How WWE’s Lubbock Event Helped Me Relive My Youth
When my family went to blockbuster in the 90s, we all got to choose a video. When I wasn't choosing Jackie Chan VHS tapes, I would head straight back to the special interest section Pay Per Views from the glory days.
Rick Flair and Ricky "The Dragon" Steamboat had epic matches. I got to live through Hulkamania, Andre the Giant's reign and George "The Animal" Steele biting the turnbuckles off the ring's corners. I got to witness Sting change from a blonde-haired, neon-wearing surfer from Venice Beach to the Stinger from every man's nightmare.
I watched every Monday Night when The Outsiders showed up and the WCW/NWO era was born. And it was too sweet. Goldberg was asking: "Who's next?" I lived for Monday Night Nitro, so when the WCW came to town in 2000 I had to be there.
I still remember buying a Sting mask hoping he would show up. Booker T and "Diamond" Dallas Page battled for the belt. Curt Hennig was there with his West Texas Rednecks to give a rousing rendition of "Rap is Crap." We set on the second level and our feet were prominently displayed on national television for the entire country to see.
Soon after going to the taping, my wrestling fandom came to a crashing halt when my mom walked in at the exact moment that Goldust was warming up for a Shattered Dreams finisher by licking his opponent. Needless to say, I did not rent another pay per view.
The WCW was bought out, I was not renting VHS tapes anymore and I lost the magic that is professional wrestling. As I got older, the matches and story lines just did not have the same effect. I saw behind the curtain, and it just was never the same.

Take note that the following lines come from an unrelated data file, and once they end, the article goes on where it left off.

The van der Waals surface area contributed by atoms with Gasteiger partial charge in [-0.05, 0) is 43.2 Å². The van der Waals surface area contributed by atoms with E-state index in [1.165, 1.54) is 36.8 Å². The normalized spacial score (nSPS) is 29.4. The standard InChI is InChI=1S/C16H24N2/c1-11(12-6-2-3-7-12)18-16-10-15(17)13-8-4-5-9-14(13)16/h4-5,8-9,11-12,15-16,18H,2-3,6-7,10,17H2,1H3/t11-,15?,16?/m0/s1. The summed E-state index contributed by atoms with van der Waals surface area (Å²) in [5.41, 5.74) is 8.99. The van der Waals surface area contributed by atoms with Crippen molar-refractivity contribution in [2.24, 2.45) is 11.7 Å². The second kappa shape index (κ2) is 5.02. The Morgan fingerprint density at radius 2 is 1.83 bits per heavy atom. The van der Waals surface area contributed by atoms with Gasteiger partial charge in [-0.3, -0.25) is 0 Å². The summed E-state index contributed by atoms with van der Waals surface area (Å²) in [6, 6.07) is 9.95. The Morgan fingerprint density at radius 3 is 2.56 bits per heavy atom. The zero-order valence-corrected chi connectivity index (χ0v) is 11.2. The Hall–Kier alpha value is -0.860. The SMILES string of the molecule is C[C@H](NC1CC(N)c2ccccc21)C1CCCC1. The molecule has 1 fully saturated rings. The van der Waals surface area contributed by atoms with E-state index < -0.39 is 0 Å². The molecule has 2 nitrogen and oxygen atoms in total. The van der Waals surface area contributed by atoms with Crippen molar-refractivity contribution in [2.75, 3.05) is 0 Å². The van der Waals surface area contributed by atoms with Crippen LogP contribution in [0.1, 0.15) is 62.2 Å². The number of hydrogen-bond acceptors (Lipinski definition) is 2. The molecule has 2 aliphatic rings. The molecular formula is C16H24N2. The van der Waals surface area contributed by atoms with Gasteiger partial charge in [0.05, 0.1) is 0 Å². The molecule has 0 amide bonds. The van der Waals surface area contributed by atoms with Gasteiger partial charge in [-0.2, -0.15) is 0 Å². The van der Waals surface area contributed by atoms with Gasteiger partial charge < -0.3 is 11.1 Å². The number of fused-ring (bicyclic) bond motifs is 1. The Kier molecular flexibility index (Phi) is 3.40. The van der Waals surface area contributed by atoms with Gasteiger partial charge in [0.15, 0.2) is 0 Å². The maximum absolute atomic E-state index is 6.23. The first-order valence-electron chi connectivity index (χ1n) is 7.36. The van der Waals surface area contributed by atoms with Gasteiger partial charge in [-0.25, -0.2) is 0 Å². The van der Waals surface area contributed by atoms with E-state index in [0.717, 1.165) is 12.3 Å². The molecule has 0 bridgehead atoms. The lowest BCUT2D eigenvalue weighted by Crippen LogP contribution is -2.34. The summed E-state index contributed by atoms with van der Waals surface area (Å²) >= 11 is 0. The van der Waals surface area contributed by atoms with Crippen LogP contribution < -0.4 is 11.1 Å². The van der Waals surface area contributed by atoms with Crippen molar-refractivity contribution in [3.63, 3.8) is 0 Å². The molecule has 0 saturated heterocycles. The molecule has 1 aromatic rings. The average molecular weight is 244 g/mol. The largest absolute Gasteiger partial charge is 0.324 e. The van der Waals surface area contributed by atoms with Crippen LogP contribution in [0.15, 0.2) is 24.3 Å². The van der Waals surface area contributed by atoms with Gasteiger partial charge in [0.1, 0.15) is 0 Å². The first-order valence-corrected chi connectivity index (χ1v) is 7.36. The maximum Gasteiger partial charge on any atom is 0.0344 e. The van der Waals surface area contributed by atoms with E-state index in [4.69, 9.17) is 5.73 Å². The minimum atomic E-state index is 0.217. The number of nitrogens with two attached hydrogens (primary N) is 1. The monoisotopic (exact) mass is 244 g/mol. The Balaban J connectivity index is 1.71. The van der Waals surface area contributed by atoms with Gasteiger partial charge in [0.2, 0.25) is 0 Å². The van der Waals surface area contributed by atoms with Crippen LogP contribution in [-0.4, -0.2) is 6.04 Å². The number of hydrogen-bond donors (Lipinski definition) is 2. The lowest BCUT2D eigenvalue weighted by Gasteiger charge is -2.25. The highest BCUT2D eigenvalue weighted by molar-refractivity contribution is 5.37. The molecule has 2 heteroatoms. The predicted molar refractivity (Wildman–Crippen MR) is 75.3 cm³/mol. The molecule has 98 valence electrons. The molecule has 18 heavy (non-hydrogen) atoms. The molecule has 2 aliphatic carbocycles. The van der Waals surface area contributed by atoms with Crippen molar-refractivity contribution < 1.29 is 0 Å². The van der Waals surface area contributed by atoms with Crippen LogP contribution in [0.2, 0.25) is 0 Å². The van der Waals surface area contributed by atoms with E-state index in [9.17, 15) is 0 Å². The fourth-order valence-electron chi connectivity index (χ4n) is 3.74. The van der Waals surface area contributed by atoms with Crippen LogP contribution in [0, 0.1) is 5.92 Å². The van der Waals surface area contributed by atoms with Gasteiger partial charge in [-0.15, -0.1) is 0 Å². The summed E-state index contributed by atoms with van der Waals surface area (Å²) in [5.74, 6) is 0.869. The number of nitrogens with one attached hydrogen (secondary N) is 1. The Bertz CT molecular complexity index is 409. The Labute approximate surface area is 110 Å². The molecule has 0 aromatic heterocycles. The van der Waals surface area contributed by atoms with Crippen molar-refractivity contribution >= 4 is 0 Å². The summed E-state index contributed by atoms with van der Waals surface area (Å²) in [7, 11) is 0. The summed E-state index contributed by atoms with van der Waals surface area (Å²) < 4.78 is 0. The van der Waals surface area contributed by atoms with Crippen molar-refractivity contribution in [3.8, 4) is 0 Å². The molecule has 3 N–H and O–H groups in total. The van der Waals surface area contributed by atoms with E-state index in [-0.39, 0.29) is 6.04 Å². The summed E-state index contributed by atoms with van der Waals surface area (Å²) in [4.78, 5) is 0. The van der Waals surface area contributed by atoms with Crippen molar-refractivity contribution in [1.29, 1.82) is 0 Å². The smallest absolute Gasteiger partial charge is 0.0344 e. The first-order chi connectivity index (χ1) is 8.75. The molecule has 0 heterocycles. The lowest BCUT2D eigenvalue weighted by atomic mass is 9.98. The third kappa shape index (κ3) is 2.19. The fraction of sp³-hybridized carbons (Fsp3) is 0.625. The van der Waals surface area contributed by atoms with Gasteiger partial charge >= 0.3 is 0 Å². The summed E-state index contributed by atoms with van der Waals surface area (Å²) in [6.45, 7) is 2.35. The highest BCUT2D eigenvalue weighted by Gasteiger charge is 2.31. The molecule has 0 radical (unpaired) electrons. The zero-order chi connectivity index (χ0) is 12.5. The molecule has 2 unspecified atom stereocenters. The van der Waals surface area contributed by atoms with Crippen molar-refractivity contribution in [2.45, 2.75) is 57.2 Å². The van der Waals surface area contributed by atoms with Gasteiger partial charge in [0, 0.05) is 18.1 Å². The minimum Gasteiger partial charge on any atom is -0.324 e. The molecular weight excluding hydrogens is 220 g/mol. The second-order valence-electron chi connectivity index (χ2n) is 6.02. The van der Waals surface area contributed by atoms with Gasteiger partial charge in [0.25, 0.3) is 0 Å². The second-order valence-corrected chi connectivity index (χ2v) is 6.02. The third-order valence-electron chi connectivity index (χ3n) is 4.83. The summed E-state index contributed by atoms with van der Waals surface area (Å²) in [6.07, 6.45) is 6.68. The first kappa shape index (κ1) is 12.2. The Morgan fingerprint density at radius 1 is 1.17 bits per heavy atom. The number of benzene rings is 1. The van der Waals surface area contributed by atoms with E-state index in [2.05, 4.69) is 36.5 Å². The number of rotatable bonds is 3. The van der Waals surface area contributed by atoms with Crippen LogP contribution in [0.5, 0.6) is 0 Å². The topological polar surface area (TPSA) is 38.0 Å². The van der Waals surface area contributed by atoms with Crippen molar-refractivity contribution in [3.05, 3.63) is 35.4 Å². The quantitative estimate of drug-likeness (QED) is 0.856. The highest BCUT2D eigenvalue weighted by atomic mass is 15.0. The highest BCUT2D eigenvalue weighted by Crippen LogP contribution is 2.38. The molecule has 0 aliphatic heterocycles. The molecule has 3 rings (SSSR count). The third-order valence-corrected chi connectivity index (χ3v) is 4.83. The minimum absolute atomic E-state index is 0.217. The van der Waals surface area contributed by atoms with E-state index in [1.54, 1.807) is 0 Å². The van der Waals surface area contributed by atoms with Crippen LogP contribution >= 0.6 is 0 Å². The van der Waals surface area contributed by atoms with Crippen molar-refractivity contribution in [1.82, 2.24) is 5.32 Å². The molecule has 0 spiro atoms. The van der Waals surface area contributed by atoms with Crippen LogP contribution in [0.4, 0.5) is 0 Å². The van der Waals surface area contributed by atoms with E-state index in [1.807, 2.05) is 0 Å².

On Saturday, October 17, WWE Live came to Lubbock and brought the magic back with them. I got to watch my nephews and an entire little league football team go nuts as each wrestler was announced...just like I used to.
I got to see them react like it was real and everything was riding on each move. Every finisher executed on their favorite wrestler hurt them more than it hurt the superstar.
There were also grown men, myself included, being drawn back to their childhood. We were chanting for John Cena like it was helping spur him to victory. We proved our patriotism by chanting "USA! USA! USA!" to Rusev to make it known we hate the dadgum Russians (even if it was Dolph Ziggler receiving the positive end of the cold war residual hate).
The WWE put on a great show. All the good guys beat all the bad guys, no belts exchanged hands and it was awesome. Stardust made an appearance. R-Truth won a dance-off with a line dance and a ho-down with the referee (admittedly, the low point of the night).
The two best matches were The Big Show and Dean Ambrose, and a 30-minute Iron Man match between WWE Champion Seth Rollins and John Cena.
The Big Show, a shell of his former self, is still an entertainer and was the most beloved heel of the night. John Cena was obviously the biggest draw, but do not ever count out Captain Insano. Captain Insano shows no mercy.
If even for only one night, it was awesome to be able to relive the joy of my youth, chanting along with the masses and getting to be a kid again believing in something that not everyone understands.